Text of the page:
Posted on Jul 22nd 2009 10:36 pm
ALVA NOTO + RYUICHI SAKAMOTO WITH ENSEMBLE MODERN
10 Tracks. 71mins57secs / DVD 112mins07
utp_ is the fourth collaboration between legendary Japanese innovator Ryuichi Sakamoto and German sound artist Carsten Nicolai, as Alva Noto, following Vrioon in 2002 and Insen and Revep in 2005. In 2007, the pair were commissioned an audio-visual performance with eminent German contemporary orchestra Ensemble Modern, to celebrate the 400th anniversary of the city of Mannheim, situated in the state of Baden-Württemberg, in the South West of Germany. Released as a CD, presenting the various compositions, and DVD, documenting both the live performance, complete with synchronised visuals projected at the back of the orchestra, and utp_ Tryout, a behind the scene documentary showing every aspect of the preparation for the performance, from composition to the creation of the visual components, utp_ is quite a big piece of work, totally in contrast with the minimal aesthetic of the work itself.
Right from the opening moments of Attack/Transition, the tone is set, its electro-acoustic context and modern forms, built upon long string drones which are repeatedly stabbed by much sharper, incisive and short orchestral shards in its first section (the attack, supposedly), then left to sustain the rest of the piece, placing it resolutely in a totally different league to the pair’s previous work. The piece then flows into Grain, which introduces richer and more consistent layers of sound, with Sakamoto digging deep in the entrails of his piano to source metallic noises or warmer wood textures, while the orchestra gives out autumnal resonances, contributing to the melancholic mood of the piece. On Particle 1, and later Particle 2, the entire formation turns to much more granular soundscapes, as each instrument is used to create microscopic elements which in turn disperse into the ether as soon as they appear or gather in effervescent grapes of noises, eventually growing in presence to the point of becoming overwhelming.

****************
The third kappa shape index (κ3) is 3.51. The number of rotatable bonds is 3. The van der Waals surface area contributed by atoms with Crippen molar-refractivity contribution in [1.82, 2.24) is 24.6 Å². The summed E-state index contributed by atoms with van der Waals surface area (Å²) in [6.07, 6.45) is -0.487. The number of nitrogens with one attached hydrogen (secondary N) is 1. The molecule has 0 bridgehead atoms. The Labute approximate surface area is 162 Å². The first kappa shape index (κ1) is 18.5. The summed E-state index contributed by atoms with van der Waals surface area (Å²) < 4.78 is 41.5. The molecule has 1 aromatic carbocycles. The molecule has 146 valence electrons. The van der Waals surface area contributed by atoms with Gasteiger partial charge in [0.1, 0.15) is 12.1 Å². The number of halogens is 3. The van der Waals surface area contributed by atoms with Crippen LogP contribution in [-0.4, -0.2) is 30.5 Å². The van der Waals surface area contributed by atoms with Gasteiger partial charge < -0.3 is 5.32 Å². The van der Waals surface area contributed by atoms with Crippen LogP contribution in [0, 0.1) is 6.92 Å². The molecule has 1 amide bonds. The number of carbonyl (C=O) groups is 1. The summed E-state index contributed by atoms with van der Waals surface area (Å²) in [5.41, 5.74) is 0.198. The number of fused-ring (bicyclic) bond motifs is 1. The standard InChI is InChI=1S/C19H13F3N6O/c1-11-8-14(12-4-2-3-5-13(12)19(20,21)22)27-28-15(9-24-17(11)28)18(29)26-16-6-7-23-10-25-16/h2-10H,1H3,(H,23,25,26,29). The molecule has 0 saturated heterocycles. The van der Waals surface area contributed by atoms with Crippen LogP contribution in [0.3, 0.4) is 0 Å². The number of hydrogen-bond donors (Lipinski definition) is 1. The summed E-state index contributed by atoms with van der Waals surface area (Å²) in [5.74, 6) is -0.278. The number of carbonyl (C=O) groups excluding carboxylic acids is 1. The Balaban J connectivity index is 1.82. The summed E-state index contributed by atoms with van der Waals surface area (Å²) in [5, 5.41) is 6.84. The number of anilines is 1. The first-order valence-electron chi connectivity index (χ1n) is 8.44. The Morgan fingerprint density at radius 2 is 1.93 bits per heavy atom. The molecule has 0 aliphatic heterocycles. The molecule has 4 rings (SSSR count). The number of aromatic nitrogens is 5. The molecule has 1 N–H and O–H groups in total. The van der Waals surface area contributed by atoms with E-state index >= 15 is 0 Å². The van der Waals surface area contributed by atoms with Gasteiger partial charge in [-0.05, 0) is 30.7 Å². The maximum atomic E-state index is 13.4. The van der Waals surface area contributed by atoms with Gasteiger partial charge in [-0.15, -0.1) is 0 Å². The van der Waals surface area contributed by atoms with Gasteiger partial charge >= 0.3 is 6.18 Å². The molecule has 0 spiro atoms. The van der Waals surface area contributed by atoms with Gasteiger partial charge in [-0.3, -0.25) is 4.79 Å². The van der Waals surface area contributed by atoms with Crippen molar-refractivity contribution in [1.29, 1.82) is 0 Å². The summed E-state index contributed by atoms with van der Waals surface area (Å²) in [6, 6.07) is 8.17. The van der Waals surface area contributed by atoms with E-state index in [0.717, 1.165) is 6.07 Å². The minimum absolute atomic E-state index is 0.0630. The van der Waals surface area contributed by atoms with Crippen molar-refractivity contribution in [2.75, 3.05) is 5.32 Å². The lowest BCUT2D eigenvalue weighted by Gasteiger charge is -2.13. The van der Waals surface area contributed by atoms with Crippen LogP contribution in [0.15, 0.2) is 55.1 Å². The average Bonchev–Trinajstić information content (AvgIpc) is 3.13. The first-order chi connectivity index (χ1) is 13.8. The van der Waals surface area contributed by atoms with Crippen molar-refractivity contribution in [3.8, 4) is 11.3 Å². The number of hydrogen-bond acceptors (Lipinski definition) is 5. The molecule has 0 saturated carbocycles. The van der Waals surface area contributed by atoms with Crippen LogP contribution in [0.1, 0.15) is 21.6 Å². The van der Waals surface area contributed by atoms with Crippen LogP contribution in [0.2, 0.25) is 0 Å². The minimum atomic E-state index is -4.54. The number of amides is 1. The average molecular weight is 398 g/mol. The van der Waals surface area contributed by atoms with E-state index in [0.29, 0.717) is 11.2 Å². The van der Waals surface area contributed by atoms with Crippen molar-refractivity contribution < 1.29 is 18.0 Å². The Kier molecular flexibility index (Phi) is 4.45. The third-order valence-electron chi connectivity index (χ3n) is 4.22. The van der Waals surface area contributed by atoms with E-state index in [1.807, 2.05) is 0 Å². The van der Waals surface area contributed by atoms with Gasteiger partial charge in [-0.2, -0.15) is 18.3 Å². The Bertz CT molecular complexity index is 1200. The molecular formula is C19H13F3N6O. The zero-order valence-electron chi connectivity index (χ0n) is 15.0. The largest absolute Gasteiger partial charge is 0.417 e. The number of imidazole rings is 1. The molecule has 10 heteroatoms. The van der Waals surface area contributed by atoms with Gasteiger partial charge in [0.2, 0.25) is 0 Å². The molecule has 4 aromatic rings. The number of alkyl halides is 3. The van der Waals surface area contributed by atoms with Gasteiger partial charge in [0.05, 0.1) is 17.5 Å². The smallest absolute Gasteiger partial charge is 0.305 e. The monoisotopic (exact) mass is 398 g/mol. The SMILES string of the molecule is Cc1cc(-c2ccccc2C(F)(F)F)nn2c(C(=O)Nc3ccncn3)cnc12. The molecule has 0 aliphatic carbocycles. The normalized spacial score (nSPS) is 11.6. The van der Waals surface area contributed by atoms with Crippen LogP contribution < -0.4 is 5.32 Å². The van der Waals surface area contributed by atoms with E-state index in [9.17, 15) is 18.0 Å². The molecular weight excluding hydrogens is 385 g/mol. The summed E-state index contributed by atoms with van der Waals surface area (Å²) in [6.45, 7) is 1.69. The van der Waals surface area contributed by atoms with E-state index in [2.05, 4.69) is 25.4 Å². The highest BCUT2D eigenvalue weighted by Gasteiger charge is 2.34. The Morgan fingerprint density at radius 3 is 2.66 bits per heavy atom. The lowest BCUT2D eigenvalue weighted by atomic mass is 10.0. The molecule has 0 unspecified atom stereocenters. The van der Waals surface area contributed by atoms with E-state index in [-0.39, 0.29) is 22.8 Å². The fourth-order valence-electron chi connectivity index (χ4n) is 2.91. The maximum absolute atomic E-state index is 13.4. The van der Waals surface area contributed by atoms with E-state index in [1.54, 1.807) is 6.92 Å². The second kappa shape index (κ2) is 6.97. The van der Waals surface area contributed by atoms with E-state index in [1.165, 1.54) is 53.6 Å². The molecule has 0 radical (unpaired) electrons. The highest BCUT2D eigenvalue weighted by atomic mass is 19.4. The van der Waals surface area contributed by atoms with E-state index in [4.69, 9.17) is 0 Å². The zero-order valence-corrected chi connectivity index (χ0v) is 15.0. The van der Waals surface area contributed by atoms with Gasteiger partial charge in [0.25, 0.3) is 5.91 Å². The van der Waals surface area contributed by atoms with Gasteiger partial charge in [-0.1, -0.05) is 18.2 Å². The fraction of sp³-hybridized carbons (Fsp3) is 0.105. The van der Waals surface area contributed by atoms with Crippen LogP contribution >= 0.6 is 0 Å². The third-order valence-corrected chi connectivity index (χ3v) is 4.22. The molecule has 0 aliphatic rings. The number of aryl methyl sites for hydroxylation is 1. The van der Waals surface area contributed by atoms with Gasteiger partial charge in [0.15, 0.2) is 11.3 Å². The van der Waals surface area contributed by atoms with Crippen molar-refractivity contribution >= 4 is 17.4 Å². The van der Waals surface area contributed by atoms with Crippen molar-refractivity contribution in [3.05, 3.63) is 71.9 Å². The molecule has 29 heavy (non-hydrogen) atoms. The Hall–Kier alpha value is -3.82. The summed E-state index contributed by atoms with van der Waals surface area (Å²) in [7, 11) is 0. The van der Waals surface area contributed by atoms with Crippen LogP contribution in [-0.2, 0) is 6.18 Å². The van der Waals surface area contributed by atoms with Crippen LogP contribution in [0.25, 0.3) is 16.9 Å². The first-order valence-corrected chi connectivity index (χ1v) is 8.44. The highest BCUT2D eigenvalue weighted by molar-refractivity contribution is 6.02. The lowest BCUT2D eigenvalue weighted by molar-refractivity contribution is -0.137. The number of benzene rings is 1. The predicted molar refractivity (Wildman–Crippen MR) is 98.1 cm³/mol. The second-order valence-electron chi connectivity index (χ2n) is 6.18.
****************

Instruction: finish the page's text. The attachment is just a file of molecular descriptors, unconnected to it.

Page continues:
Elsewhere, the music relies on slightly more conventional orchestral exchanges, giving Ensemble Modern the chance to create interesting tones and shades. This is the case on the wonderfully pastoral and smooth Transition, with its vast plains of exquisite slow-moving string work, which become much more muted on following piece Broken Line 1 when Nicolai introduces piercing electronic dots, recalling the bleeps of early digital watches, and pneumatic rhythmic patterns, while Sakamoto finds here one of his most straightforward moments. The ensemble once again leads the way on Plateaux 1 and 2, this time with somewhat dense and threatening monumental orchestral slabs, which are not without recalling Murcof’s Cosmos I, while on Broken Line 2, bass, drums, piano and orchestra all join forces to push forward an elegant moment which, despite its overly reflective mood, hints at intense moment of happiness.
The DVD helps placing these compositions in context and adds to the overall impression of the piece. Performed live, they become even more visceral and intense, the hypnotic visuals, often changing at an extremely slow pace, mirroring at times the progression in the music, seemingly substantiating the abstraction of the music. With utp_, Ryuichi Sakamoto and Carsten Nicolai have created a superb piece, and have, in the process, moved forward into their collaborative work a great deal.
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